Alder (Utis) Pollarding

Pollarding is especially useful for managing trees as part of an agricultural landscape, where harm to crops should be minimised while optimising benefits. The practice of pollarding alders (Alnus nepalensis) has been developed and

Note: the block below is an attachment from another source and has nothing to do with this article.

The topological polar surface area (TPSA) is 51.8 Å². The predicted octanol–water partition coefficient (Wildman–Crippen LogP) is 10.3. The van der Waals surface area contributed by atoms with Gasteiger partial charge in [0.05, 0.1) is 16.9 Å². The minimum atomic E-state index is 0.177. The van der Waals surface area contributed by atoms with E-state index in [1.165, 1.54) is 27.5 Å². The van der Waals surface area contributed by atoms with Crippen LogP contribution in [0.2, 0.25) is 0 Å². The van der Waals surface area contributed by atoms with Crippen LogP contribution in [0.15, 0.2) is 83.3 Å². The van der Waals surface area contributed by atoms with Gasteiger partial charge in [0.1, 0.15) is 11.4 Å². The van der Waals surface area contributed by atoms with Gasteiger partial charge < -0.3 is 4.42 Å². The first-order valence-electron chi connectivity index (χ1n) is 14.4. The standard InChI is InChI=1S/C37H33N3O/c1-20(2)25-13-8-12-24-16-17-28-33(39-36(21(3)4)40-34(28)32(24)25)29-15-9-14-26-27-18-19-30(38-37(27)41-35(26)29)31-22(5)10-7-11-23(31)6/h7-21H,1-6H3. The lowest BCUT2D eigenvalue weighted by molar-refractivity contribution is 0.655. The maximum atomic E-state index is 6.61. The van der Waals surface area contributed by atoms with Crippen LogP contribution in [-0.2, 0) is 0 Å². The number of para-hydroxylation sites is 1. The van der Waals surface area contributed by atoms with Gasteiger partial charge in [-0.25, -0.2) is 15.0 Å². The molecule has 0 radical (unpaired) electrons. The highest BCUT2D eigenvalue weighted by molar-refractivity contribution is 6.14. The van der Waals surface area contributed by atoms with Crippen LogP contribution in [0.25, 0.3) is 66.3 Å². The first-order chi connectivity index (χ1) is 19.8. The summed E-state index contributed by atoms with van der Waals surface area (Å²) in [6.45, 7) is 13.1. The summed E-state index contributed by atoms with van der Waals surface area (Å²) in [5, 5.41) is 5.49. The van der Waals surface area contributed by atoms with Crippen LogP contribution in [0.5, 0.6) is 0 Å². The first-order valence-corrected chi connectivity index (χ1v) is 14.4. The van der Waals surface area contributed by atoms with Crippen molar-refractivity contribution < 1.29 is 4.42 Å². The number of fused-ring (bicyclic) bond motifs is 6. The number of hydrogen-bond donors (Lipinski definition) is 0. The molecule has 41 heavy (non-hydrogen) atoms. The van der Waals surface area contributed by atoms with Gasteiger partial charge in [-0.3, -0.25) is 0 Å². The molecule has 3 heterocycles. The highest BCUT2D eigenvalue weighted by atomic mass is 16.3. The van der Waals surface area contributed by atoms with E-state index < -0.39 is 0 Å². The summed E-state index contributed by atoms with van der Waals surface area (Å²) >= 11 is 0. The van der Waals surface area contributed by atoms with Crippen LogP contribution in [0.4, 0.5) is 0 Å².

perfected by various indigenous peoples in Northeast India (most notably the Nagas), Northern Myanmar, and Southwest China, and is an important innovation in the shifting cultivation farming system. It is demonstrated at the Centre to show that indigenous practices in shifting cultivation can provide new options to improve agricultural systems across the Himalayas. Himalayan alders are found across the region at elevations between 900 masl and 2700 masl from Pakistan and Northwest India, to Bhutan, Northeast India, northern Myanmar, southern China, and into Indo-China. This pioneer species grows naturally or can be planted, even on highly degraded, unstable soils like landslide areas. It provides poles, firewood, and numerous secondary products such as wood for furniture and leaf-litter for composting. It is a non-leguminous species that fixes nitrogen in symbiosis with Frankia, and this makes it ideal for enhancing soil fertility even in very acidic soils; its extensive lateral root system helps prevent soil erosion. It is fast growing and harvestable for fi rewood within 5-7 years. Pollarding starts at eight to nine years at a height of 10m and diameter of 70-80 cm, when the previously smooth bark becomes rough and fissured. The trees are pollarded at 210 cm (7 ft) above the ground – which ensures continued vigorous growth of the tree and strong coppice growth. Pollarding reduces yield reduction of crops because of shading, and provides fuelwood and leaf-litter. The species is long lived, particularly when pollarded systematically; some individual trees have been managed for one to two hundred years.